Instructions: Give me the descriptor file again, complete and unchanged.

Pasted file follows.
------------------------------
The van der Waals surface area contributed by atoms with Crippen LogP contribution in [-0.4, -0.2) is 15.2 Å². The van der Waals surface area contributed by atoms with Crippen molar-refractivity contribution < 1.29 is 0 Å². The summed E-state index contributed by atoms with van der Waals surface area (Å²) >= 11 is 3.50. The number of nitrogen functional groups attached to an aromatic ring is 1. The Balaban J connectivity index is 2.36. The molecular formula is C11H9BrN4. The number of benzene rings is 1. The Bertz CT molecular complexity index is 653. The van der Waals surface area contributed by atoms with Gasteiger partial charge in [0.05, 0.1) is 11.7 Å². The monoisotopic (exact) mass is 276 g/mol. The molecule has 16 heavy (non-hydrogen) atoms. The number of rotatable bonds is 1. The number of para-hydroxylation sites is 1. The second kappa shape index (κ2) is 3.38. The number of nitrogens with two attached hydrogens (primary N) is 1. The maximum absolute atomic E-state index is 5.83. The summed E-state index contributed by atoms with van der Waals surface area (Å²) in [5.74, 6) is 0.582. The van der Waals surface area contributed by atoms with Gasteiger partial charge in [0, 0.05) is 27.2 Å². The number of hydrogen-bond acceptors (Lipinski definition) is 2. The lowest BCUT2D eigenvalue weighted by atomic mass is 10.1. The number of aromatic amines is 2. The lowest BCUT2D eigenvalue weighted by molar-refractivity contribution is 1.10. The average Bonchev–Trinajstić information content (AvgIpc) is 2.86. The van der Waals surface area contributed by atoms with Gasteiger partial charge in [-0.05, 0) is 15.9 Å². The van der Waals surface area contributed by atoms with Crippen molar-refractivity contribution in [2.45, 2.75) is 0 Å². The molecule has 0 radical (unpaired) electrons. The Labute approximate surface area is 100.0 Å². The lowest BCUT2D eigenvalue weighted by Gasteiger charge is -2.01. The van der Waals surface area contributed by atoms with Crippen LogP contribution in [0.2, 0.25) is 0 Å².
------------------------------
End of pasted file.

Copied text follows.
The van der Waals surface area contributed by atoms with Crippen LogP contribution in [-0.4, -0.2) is 15.2 Å². The van der Waals surface area contributed by atoms with Crippen molar-refractivity contribution < 1.29 is 0 Å². The summed E-state index contributed by atoms with van der Waals surface area (Å²) >= 11 is 3.50. The number of nitrogen functional groups attached to an aromatic ring is 1. The Balaban J connectivity index is 2.36. The molecular formula is C11H9BrN4. The number of benzene rings is 1. The Bertz CT molecular complexity index is 653. The van der Waals surface area contributed by atoms with Gasteiger partial charge in [0.05, 0.1) is 11.7 Å². The monoisotopic (exact) mass is 276 g/mol. The molecule has 16 heavy (non-hydrogen) atoms. The number of rotatable bonds is 1. The number of para-hydroxylation sites is 1. The second kappa shape index (κ2) is 3.38. The number of nitrogens with two attached hydrogens (primary N) is 1. The maximum absolute atomic E-state index is 5.83. The summed E-state index contributed by atoms with van der Waals surface area (Å²) in [5.74, 6) is 0.582. The van der Waals surface area contributed by atoms with Gasteiger partial charge in [0, 0.05) is 27.2 Å². The number of hydrogen-bond acceptors (Lipinski definition) is 2. The lowest BCUT2D eigenvalue weighted by atomic mass is 10.1. The number of aromatic amines is 2. The lowest BCUT2D eigenvalue weighted by molar-refractivity contribution is 1.10. The average Bonchev–Trinajstić information content (AvgIpc) is 2.86. The van der Waals surface area contributed by atoms with Gasteiger partial charge in [-0.05, 0) is 15.9 Å². The van der Waals surface area contributed by atoms with Crippen molar-refractivity contribution in [2.45, 2.75) is 0 Å². The molecule has 0 radical (unpaired) electrons. The Labute approximate surface area is 100.0 Å². The lowest BCUT2D eigenvalue weighted by Gasteiger charge is -2.01. The van der Waals surface area contributed by atoms with Crippen LogP contribution in [0.2, 0.25) is 0 Å².